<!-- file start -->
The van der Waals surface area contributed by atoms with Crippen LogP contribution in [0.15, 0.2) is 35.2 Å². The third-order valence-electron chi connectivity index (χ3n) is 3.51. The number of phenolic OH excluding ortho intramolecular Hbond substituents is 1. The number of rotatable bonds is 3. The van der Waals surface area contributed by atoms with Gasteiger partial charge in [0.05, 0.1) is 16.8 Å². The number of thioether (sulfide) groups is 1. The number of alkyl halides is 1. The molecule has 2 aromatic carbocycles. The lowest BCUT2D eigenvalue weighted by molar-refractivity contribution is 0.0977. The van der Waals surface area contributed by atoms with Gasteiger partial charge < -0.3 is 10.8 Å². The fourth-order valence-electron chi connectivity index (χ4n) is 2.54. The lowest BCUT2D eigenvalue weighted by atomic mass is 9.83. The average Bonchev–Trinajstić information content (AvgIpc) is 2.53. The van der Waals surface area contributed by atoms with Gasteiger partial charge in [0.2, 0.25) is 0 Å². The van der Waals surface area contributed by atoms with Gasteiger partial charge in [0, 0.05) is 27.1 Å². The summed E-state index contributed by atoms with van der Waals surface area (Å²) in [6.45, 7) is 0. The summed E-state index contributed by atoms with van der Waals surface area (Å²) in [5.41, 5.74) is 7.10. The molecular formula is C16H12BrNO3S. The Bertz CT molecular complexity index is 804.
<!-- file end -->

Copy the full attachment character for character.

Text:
The van der Waals surface area contributed by atoms with Crippen LogP contribution in [0.15, 0.2) is 35.2 Å². The third-order valence-electron chi connectivity index (χ3n) is 3.51. The number of phenolic OH excluding ortho intramolecular Hbond substituents is 1. The number of rotatable bonds is 3. The van der Waals surface area contributed by atoms with Gasteiger partial charge in [0.05, 0.1) is 16.8 Å². The number of thioether (sulfide) groups is 1. The number of alkyl halides is 1. The molecule has 2 aromatic carbocycles. The lowest BCUT2D eigenvalue weighted by molar-refractivity contribution is 0.0977. The van der Waals surface area contributed by atoms with Gasteiger partial charge < -0.3 is 10.8 Å². The fourth-order valence-electron chi connectivity index (χ4n) is 2.54. The lowest BCUT2D eigenvalue weighted by atomic mass is 9.83. The average Bonchev–Trinajstić information content (AvgIpc) is 2.53. The van der Waals surface area contributed by atoms with Gasteiger partial charge in [0.2, 0.25) is 0 Å². The van der Waals surface area contributed by atoms with Gasteiger partial charge in [0, 0.05) is 27.1 Å². The summed E-state index contributed by atoms with van der Waals surface area (Å²) in [6.45, 7) is 0. The summed E-state index contributed by atoms with van der Waals surface area (Å²) in [5.41, 5.74) is 7.10. The molecular formula is C16H12BrNO3S. The Bertz CT molecular complexity index is 804.